Multi-Threading (1), Concept - What, Why

This is a series of articles about Multi-threading.

This is the first article about Multi-Threading.

Introduction

The content of the article:

  • A - Multi-Threading: What
    • A-1 - What is Program, Job, Task, Process and Thread
    • A-2 - Computer vs. Process
    • A-3 - Program (Application) vs. Process
    • A-4 - Process vs. Thread
    • A-5 - Concurrency and Parallelism
  • B - Multi-Threading: Why? --- The Benefits
    • Responsiveness
    • Resource Sharing
    • Economy
    • Scalability

A - What is Multi-Threading

A-1 - What is Program, Job, Task, Process, and Thread

  • Program: a code collection stored in the computer, can be divided by
    • Logic
      • Job: a work that needs to be done; 
      • Task: a piece of work that needs to be done
    • Physical
      • Process: the execution of a program
      • Thread: a unit of execution within a process.

A-2 - Computer vs. Process

Single task (Process) computer

 

Sharp PC-1500

The Sharp PC-1500 was a pocket computer produced by Sharp between 1981 and 1985. It is absolutely a single task or process.

IBM: terminal, single task terminal

It is a single task terminal, although in fact, the IBM frame, the terminal linked, is a multiple shared system.

Unix multiple windows, multiple tasks

Multiple Task Moden computers, such as PC, we can run MS Word and Excel at the same time for sure.

A-3 - Program (Application) vs. Process

A program or application usually has single process, while some of them do have multiple processes, such as Google Chrome [ref] [ref]:

Here, we open three instances of Windows Explorer, only one instance of Google Chrome as above, 

while in the task manager, we can see there are three processes for Windows Explorer for the three opened instances, however, there are 10 processes for that single instance of Google Chrome.

i.e., Google Chrome is a multiple process application.

A-4 - Process vs. Thread

A thread is the unit of execution within a process. A process can have anywhere from one thread to many.

When a process starts, it receives an assignment of memory and other computing resources. Each thread in the process shares that memory and resources. With single-threaded processes, the process contains one thread.

In multi-threaded processes, the process contains more than one thread, and the process is accomplishing a number of things at the same time (to be more accurate, we should say "virtually" at the same time - you can read more about that in the section below on concurrency).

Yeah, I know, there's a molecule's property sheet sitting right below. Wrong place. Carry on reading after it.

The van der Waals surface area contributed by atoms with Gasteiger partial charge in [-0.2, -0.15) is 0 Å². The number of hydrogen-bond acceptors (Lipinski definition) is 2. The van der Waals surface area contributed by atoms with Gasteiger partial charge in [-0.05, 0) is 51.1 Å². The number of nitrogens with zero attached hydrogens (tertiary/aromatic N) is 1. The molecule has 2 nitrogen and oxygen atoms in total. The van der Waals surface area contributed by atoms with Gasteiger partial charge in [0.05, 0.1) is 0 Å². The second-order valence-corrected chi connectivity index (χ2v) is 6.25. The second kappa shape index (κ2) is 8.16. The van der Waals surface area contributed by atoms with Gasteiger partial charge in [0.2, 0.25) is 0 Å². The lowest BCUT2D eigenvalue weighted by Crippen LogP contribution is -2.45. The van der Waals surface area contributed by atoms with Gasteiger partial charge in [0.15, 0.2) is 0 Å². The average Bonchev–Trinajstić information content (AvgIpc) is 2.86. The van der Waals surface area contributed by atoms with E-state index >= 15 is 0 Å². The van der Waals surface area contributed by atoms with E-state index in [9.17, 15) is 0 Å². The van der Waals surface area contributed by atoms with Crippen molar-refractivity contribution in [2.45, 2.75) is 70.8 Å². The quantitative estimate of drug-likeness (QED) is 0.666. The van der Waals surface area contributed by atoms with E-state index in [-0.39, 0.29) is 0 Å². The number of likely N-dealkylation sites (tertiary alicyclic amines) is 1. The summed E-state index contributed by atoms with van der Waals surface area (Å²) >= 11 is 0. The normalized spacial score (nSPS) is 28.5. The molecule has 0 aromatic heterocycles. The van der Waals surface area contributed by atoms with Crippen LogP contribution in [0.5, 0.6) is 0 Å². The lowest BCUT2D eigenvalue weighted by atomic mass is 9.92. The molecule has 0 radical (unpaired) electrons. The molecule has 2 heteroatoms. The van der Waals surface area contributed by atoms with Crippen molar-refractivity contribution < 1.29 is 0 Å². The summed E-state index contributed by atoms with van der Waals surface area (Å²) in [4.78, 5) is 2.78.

Both memory stack and the heap are available to a thread or process. While each thread will have its own stack, all the threads in a process will share the heap.

Some people call threads lightweight processes because they have their own stack but can access shared data. Since threads share the same address space as the process and other threads within the process, it is easy to communicate between the threads. The disadvantage is that one malfunctioning thread in a process can impact the viability of the process itself.

A-5 - Concurrency and Parallelism

A question: whether processes or threads can run at the same time. The answer is: It depends. On a system with multiple processors or CPU cores (as is common with modern processors), multiple processes or threads can be executed in parallel. On a single processor, though, it is not possible to have processes or threads truly executing at the same time. In this case, the CPU is shared among running processes or threads using a process scheduling algorithm that divides the CPU’s time and yields the illusion of parallel execution. The time given to each task is called a “time slice.” The switching back and forth between tasks happens so fast it is usually not perceptible. The terms, “parallelism” (genuine simultaneous execution) and “concurrency” (interleaving of processes in time to give the appearance of simultaneous execution), distinguish between the two types of real or approximate simultaneous operation.

B - Why is Multi-Threading - The benefits of Multi-Threading

Multithreading allows the execution of multiple parts of a program at the same time. These parts are known as threads and are lightweight processes available within the process. So multithreading leads to maximum utilization of the CPU by multitasking.

Some of the benefits of multithreaded programming are given as follows -

Multithreaded Programming

  • Resource Sharing

    All the threads of a process share its resources such as memory, data, files, etc. A single application can have different threads within the same address space using resource sharing.

  • Responsiveness

    Program responsiveness allows a program to run even if part of it is blocked using multithreading. This can also be done if the process is performing a lengthy operation. For example - A web browser with multithreading can use one thread for user contact and another for image loading at the same time.

  • Scalability - Utilization of Multiprocessor Architecture

    In a multiprocessor architecture, each thread can run on a different processor in parallel using multithreading. This increases the concurrency of the system. This is in direct contrast to a single processor system, where only one process or thread can run on a processor at a time.

  • Economy

    It is more economical to use threads as they share the process resources. Comparatively, it is more expensive and time-consuming to create processes as they require more memory and resources. The overhead for process creation and management is much higher than thread creation and management.

References

Process and Thread

Benefits


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